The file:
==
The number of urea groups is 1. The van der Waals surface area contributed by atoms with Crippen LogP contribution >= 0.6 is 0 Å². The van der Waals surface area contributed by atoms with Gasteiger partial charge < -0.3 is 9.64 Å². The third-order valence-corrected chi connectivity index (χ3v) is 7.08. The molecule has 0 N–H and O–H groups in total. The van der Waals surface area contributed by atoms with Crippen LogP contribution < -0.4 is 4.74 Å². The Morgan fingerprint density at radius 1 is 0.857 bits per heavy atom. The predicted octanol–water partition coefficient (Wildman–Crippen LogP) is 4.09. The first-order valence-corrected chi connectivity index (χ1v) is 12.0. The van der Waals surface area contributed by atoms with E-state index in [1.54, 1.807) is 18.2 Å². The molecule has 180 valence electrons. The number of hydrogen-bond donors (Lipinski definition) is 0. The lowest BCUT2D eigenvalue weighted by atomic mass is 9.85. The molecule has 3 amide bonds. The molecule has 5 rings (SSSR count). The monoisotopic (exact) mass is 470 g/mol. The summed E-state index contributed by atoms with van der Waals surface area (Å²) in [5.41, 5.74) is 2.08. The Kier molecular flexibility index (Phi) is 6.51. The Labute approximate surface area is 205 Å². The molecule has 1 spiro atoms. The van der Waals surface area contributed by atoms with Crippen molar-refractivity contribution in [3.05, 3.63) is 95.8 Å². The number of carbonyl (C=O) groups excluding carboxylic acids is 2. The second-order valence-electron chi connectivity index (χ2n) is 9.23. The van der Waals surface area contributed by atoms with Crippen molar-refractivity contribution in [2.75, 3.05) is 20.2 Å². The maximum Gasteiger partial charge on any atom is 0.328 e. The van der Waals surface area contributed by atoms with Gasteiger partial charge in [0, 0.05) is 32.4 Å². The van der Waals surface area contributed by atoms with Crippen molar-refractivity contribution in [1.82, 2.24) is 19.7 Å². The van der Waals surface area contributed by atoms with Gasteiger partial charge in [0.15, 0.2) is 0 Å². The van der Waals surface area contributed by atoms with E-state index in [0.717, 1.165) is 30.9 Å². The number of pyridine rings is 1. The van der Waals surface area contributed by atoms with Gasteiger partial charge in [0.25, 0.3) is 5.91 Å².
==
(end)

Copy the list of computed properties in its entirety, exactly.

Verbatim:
The number of urea groups is 1. The van der Waals surface area contributed by atoms with Crippen LogP contribution >= 0.6 is 0 Å². The van der Waals surface area contributed by atoms with Gasteiger partial charge < -0.3 is 9.64 Å². The third-order valence-corrected chi connectivity index (χ3v) is 7.08. The molecule has 0 N–H and O–H groups in total. The van der Waals surface area contributed by atoms with Crippen LogP contribution < -0.4 is 4.74 Å². The Morgan fingerprint density at radius 1 is 0.857 bits per heavy atom. The predicted octanol–water partition coefficient (Wildman–Crippen LogP) is 4.09. The first-order valence-corrected chi connectivity index (χ1v) is 12.0. The van der Waals surface area contributed by atoms with E-state index in [1.54, 1.807) is 18.2 Å². The molecule has 180 valence electrons. The number of hydrogen-bond donors (Lipinski definition) is 0. The lowest BCUT2D eigenvalue weighted by atomic mass is 9.85. The molecule has 3 amide bonds. The molecule has 5 rings (SSSR count). The monoisotopic (exact) mass is 470 g/mol. The summed E-state index contributed by atoms with van der Waals surface area (Å²) in [5.41, 5.74) is 2.08. The Kier molecular flexibility index (Phi) is 6.51. The Labute approximate surface area is 205 Å². The molecule has 1 spiro atoms. The van der Waals surface area contributed by atoms with Crippen molar-refractivity contribution in [3.05, 3.63) is 95.8 Å². The number of carbonyl (C=O) groups excluding carboxylic acids is 2. The second-order valence-electron chi connectivity index (χ2n) is 9.23. The van der Waals surface area contributed by atoms with Crippen molar-refractivity contribution in [2.75, 3.05) is 20.2 Å². The maximum Gasteiger partial charge on any atom is 0.328 e. The van der Waals surface area contributed by atoms with Gasteiger partial charge in [0, 0.05) is 32.4 Å². The van der Waals surface area contributed by atoms with Crippen molar-refractivity contribution in [1.82, 2.24) is 19.7 Å². The van der Waals surface area contributed by atoms with Gasteiger partial charge in [0.15, 0.2) is 0 Å². The van der Waals surface area contributed by atoms with E-state index in [0.717, 1.165) is 30.9 Å². The number of pyridine rings is 1. The van der Waals surface area contributed by atoms with Gasteiger partial charge in [0.25, 0.3) is 5.91 Å².